On 02/05/2013 03:58 PM, Dave Phillips wrote:
> I'm not so interested in comments on the commentary, I have my own, but
[drum roll, the following with at least 15% THD and the distinct sound
of a 50s ribbon mike after long abuse:]
ask not what free software can do for you, ask what you can do for free
[enter brass band with some heroic yet totally cheesy hymn arrangement,
think charles ives stealing frank zappa's reggae horn arrangement of the
stairway to heaven solo.]
free software, my friends, is a natural resource. complaining about the
lack of this or that is just about as clever or useful as complaining
about the utter lack of oil or rare earth metals on your home turf,
which unjustly prevents you from becoming the next rockefeller.
making linux audio more approachable to people who have not grasped this
basic fact has no benefits at all, neither to developers nor to users.
personally, i find my days of linux audio evangelism are over. it suits
my needs better than ever before, and i make very sure that people i
talk to are made aware of the treasure trove of linux audio tools.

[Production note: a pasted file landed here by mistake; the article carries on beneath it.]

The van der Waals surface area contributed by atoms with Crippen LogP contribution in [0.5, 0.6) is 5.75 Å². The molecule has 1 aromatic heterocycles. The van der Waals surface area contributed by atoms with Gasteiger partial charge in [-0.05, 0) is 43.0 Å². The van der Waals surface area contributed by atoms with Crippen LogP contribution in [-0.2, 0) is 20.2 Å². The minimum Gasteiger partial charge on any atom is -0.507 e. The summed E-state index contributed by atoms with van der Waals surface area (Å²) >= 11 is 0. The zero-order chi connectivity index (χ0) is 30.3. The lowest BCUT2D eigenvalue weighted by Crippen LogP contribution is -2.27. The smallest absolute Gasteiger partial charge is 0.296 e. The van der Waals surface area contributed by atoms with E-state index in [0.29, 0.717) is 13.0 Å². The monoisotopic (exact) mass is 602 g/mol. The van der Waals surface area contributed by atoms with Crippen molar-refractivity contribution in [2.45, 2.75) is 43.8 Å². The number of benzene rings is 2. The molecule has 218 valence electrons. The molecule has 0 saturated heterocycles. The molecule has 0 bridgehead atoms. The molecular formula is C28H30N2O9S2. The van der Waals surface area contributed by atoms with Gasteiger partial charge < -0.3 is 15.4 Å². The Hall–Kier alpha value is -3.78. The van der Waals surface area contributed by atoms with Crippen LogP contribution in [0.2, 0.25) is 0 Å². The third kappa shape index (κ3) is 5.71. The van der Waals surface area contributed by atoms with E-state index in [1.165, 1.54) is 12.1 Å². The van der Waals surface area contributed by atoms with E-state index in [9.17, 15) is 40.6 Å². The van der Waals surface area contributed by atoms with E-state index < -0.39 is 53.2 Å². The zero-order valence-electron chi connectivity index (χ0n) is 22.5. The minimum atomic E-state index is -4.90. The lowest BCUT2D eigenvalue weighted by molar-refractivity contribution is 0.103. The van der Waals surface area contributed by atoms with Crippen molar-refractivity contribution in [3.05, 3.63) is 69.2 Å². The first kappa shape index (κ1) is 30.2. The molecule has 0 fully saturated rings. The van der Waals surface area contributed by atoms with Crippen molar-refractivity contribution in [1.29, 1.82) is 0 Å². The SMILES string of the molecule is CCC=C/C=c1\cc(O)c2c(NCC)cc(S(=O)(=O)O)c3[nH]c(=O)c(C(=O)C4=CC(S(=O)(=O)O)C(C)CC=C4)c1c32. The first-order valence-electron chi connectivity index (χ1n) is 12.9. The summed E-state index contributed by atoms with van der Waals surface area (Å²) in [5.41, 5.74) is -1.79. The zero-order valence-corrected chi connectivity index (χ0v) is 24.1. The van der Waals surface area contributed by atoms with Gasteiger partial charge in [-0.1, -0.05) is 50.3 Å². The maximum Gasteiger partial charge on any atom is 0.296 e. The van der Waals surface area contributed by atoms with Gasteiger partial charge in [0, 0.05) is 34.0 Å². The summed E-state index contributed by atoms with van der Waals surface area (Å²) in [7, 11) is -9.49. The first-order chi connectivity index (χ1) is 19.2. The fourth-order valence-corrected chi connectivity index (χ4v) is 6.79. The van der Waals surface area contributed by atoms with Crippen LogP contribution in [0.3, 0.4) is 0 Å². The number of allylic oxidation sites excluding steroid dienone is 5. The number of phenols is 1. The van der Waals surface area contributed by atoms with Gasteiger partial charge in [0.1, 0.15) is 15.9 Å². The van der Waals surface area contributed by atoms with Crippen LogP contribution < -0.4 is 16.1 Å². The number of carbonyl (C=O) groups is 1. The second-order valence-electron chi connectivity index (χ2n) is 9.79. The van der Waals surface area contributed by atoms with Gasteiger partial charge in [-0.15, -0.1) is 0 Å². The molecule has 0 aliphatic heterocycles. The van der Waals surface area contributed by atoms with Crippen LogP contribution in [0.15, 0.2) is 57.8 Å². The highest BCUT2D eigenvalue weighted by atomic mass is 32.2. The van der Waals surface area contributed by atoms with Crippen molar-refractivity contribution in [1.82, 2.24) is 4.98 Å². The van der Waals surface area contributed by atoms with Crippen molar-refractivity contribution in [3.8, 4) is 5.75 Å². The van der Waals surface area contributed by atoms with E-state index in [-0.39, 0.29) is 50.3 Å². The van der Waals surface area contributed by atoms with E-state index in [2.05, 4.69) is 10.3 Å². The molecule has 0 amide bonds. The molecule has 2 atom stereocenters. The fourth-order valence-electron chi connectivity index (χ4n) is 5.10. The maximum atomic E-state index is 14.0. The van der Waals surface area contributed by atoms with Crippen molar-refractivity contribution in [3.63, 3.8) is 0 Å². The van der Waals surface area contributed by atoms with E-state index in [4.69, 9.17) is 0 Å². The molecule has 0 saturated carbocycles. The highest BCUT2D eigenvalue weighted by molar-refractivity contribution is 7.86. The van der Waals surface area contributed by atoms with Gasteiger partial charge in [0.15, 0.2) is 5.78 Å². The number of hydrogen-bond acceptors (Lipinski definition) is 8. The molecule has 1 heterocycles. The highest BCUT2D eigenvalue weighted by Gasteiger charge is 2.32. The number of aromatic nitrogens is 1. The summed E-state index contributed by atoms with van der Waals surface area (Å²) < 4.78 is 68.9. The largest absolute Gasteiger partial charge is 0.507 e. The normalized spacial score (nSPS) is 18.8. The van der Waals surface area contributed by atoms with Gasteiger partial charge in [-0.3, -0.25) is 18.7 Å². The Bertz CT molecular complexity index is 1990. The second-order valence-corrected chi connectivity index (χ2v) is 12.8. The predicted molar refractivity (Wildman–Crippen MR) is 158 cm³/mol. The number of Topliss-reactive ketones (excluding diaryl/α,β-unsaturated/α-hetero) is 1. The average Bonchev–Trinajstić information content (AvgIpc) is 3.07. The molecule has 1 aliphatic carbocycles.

and of course i assume the lotus position and put on my most radiating
smile when people who have just figured that i'm a sort of computer
person then start complaining about their problems with operating system
$FOO and how proprietary tool $BAR is just a millstone around their
necks. but that's it.
if they need guitar rig or protools or garageband, we can't give it to
them, so obviously they are better off on other platforms. that is good.
it's even better than turning them into frustrated converts who then
keep complaining how they can't run TDM or RTAS plugins or their VSTs
keep crashing or whatever.
if somebody decides to take the plunge (which also implies some other
basic skills, such as being able to use email in a constructive manner,
learning what IRC is, aiming at learning to compile one's own software,
and so on), i will try to share tricks and help out as best as i can.
but why press-gang perfectly happy users of proprietary software into
linux, or put up with jerks who think the world has to support their
personal way of composing? that's just the lamest thing i can imagine.
don't get me wrong, i think it's perfectly ok for non-programmers to try
and nudge developers gently towards what you think are good ideas. i do
it myself all the time, but i try to do it
_from_the_inside_of_a_project. that means i try to make myself a little
useful, subscribe to the mailing list, learn the software, build from
the latest dev tree, lose some productive time dealing with crashes and
try to provide useful feedback. only then do i sound off about what new
stuff i'd like to see.
anything else is just bikeshedding.
my 200 €.
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